Mill Hill East Macon Artist Village revitalizes art community

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Mill Hill East Macon Artist Village revitalizes art community

The first phase of this initiative was to restore the auditorium on Clinton Street to create a community arts center.

The first phase of this initiative was to restore the auditorium on Clinton Street to create a community arts center.

Chas Pridgen

The first phase of this initiative was to restore the auditorium on Clinton Street to create a community arts center.

Chas Pridgen

Chas Pridgen

The first phase of this initiative was to restore the auditorium on Clinton Street to create a community arts center.

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Last year, renovations were completed for an initiative started in Mill Hill in order to revitalize houses and bring artists to the east side of Macon. The Mill Hill East Macon Artist Village was created by the Macon Arts Alliance in conjunction with Macon-Bibb County in order to renovate houses in the neighborhood. 

The first phase of this initiative was to restore the auditorium on Clinton Street to create a community arts center. After this, the Macon Arts Alliance started renovating the historic cottages along Schell Avenue and Hydrolia Street in order to create living spaces for artists in the community. 

According to the Mill Hill website, “these 14 homes will make up the artist village in which artists will live, work and take full advantage of the adjacent Mill Hill Community Arts Center.” 

Mill Hill project director JR Olive was able to work closely with the Mill Hill Artist Village and also helped the artists in residence who have lived there since its opening.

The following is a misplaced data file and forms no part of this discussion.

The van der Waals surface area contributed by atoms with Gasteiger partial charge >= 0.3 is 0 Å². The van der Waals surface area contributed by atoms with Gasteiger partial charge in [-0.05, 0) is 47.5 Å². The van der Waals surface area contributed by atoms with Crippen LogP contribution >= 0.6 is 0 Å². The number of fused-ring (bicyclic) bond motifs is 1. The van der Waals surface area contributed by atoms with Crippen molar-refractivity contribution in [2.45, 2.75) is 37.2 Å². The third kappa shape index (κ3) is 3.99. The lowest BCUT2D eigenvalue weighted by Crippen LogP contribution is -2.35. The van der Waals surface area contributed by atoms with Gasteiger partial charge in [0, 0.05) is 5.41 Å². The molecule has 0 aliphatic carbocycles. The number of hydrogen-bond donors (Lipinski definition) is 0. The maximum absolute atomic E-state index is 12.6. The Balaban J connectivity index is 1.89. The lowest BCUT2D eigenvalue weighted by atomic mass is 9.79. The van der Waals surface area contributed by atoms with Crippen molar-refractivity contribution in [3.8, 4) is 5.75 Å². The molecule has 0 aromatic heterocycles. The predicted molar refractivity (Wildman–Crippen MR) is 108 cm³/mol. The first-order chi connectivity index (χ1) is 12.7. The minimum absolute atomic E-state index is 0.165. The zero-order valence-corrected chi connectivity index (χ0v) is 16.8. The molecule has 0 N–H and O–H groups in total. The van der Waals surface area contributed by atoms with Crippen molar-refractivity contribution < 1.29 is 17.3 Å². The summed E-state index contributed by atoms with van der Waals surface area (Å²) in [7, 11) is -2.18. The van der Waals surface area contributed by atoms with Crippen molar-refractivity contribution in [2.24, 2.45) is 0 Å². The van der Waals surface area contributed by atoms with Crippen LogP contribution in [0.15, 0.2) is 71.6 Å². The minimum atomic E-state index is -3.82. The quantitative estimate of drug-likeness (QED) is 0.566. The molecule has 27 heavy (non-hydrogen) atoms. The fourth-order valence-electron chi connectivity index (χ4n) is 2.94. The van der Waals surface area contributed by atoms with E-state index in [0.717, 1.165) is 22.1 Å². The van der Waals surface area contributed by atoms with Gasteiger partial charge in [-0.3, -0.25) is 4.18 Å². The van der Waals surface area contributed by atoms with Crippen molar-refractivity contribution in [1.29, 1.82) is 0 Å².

The houses have hosted three artists in residence so far. The first artist in residence was Loganic, a visual artist who is a Macon native. After graduating from Mercer, he went on to get his Masters of Fine Arts at New York University. Following a brief period in Germany, Loganic returned to his roots and began living in the Mill Hill East Macon Artist Village. 

Loganic lived in a cottage at Mill Hill for six months. During his time there, he hosted various art events in the community while also working on his own projects. After he left, more artists came to live in Mill Hill. 

We offered another longer-term residency to Forrest Gard and Jeni Hansen Gard,” Olive said.  “They were a husband and wife team of ceramicists who specialize in integrating public participation into art. They lived in Mill Hill for 18 months completing tons of activities including a summer of free kids programming in the Community Arts Center.”

While there is no one currently living at Mill Hill, the houses are on the market for sale. The Macon Arts Alliance hopes to fill these homes with artists in order to bring art and creativity into this community. 

“The Mill Hill initiative will empower local artists and neighbors to fight blight, identify and develop existing creative assets and create a plan based on a shared vision for the future of the neighborhood as a creative place to live, work and play,” according to their website.  

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